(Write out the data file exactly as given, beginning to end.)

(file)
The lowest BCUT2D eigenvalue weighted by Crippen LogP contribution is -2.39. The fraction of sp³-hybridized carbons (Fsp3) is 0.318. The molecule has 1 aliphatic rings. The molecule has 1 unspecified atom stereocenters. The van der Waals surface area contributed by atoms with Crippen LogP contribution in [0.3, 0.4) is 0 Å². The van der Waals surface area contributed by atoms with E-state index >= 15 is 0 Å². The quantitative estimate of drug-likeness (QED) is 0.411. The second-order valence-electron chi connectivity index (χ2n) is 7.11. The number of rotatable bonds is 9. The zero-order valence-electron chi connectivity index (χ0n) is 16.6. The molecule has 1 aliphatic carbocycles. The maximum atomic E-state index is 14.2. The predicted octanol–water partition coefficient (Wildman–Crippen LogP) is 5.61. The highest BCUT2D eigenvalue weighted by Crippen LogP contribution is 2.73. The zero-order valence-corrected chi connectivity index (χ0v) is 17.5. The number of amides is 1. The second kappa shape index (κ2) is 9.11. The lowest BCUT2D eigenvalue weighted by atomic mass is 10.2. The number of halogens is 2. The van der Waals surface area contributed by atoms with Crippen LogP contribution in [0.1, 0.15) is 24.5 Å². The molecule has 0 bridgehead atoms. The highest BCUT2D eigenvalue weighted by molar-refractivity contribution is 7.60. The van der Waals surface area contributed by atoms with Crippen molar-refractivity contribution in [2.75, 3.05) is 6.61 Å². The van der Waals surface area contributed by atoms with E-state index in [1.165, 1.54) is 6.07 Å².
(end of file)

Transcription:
The lowest BCUT2D eigenvalue weighted by Crippen LogP contribution is -2.39. The fraction of sp³-hybridized carbons (Fsp3) is 0.318. The molecule has 1 aliphatic rings. The molecule has 1 unspecified atom stereocenters. The van der Waals surface area contributed by atoms with Crippen LogP contribution in [0.3, 0.4) is 0 Å². The van der Waals surface area contributed by atoms with E-state index >= 15 is 0 Å². The quantitative estimate of drug-likeness (QED) is 0.411. The second-order valence-electron chi connectivity index (χ2n) is 7.11. The number of rotatable bonds is 9. The zero-order valence-electron chi connectivity index (χ0n) is 16.6. The molecule has 1 aliphatic carbocycles. The maximum atomic E-state index is 14.2. The predicted octanol–water partition coefficient (Wildman–Crippen LogP) is 5.61. The highest BCUT2D eigenvalue weighted by Crippen LogP contribution is 2.73. The zero-order valence-corrected chi connectivity index (χ0v) is 17.5. The number of amides is 1. The second kappa shape index (κ2) is 9.11. The lowest BCUT2D eigenvalue weighted by atomic mass is 10.2. The number of halogens is 2. The van der Waals surface area contributed by atoms with Crippen LogP contribution in [0.1, 0.15) is 24.5 Å². The molecule has 0 bridgehead atoms. The highest BCUT2D eigenvalue weighted by molar-refractivity contribution is 7.60. The van der Waals surface area contributed by atoms with Crippen molar-refractivity contribution in [2.75, 3.05) is 6.61 Å². The van der Waals surface area contributed by atoms with E-state index in [1.165, 1.54) is 6.07 Å².